AMA petitions HHS for additional extension of ICD-10 deadline

Officials at the American Medical Association (AMA) have requested that the federal government extend the deadline for the transition to the International Statistical Classification of Diseases and Related Health Problems, 10th Revision (ICD-10) codebase by two years, reports Healthcare IT News.

Earlier this year, the Centers for Medicare and Medicaid Services (CMS) indicated they would extend the deadline for compliance with the new system by one year to October 2013. However, officials at the AMA believe this extension is not sufficient, and that a two-year delay would benefit healthcare providers transitioning to the new codes.

In a letter to the CMS, AMA officials stated that regulatory compliance issues faced by care organizations have been exacerbated by numerous federal incentives, such as the meaningful use medical informatics program. An extension of the ICD-10 deadline could offer healthcare providers some breathing room, both logistically and financially.

The AMA suggested that alternative approaches to implementing new medical billing codes be explored in the lead up to the full transition, and recommended the CMS introduce a system where stakeholders, physicians and healthcare executives can assess alternatives to migrating to the ICD-10 codebase.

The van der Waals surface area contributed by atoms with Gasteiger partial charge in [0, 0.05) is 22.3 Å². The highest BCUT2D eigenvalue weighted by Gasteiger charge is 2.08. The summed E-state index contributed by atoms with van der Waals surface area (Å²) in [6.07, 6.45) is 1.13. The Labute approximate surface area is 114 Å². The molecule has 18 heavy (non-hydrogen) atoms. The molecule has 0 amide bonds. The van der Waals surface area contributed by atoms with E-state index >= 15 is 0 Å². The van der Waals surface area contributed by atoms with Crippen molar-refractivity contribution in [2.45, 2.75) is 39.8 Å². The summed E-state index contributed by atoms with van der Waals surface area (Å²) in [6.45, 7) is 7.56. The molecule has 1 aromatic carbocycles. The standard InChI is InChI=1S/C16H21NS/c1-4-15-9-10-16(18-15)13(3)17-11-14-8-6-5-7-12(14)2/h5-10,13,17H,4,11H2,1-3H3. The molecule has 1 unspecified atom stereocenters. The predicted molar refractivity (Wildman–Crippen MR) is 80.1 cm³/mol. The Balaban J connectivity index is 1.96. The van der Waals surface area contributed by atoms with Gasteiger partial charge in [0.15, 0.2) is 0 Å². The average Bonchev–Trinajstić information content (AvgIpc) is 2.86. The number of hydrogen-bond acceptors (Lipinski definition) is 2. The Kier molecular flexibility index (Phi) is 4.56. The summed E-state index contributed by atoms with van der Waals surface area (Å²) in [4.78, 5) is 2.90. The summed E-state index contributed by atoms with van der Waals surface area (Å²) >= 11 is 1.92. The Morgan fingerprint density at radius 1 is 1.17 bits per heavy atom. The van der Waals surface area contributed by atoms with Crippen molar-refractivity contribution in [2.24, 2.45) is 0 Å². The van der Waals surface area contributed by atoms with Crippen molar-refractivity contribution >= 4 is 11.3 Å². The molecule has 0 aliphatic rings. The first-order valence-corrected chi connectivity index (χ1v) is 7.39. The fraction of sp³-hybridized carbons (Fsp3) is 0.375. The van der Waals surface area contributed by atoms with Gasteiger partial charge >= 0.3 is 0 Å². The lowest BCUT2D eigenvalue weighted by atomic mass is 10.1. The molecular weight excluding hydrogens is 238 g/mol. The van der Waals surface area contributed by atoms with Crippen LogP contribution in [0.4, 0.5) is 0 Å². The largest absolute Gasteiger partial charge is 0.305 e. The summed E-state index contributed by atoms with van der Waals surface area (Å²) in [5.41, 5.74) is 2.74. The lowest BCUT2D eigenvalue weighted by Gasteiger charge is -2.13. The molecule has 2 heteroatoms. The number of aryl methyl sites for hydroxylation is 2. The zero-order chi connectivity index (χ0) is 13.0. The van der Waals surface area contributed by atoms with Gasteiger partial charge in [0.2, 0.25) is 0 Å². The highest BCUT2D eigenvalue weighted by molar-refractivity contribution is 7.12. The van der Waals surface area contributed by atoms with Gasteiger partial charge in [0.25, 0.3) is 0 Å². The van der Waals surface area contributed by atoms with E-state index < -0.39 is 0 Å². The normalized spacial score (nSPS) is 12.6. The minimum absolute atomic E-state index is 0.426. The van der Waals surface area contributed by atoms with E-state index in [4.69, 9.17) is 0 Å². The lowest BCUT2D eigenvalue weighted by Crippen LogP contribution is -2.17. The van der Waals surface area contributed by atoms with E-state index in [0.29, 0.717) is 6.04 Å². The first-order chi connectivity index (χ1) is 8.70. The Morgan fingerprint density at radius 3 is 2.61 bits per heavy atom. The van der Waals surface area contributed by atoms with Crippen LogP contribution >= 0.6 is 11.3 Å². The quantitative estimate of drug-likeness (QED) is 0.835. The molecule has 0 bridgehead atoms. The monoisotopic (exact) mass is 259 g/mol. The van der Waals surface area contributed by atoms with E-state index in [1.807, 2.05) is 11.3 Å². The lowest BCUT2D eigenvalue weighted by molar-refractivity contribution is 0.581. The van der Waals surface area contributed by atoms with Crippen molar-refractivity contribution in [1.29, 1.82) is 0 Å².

However, despite the AMA’s request to further delay the transition to ICD-10, several prominent healthcare IT advocacy groups have voiced their concerns over extensions of the deadline. According to Government Health IT, the College of Healthcare Information Management Executives (CHIME) recently urged the CMS to progress with the existing deadline of October 2013.

“ICD-9 is antiquated and no longer adequately meets the challenge of a 21st-century healthcare system,” said Lynne Thomas Gordon, chief executive officer of CHIME, as quoted by the news source. “ICD-10 should be implemented in a timely manner, and AHIMA is ready to continue assisting the healthcare community to prepare for the transition. We also encourage advance testing of the ICD-10 codes to be sure there are no further delays in the implementation deadline.”

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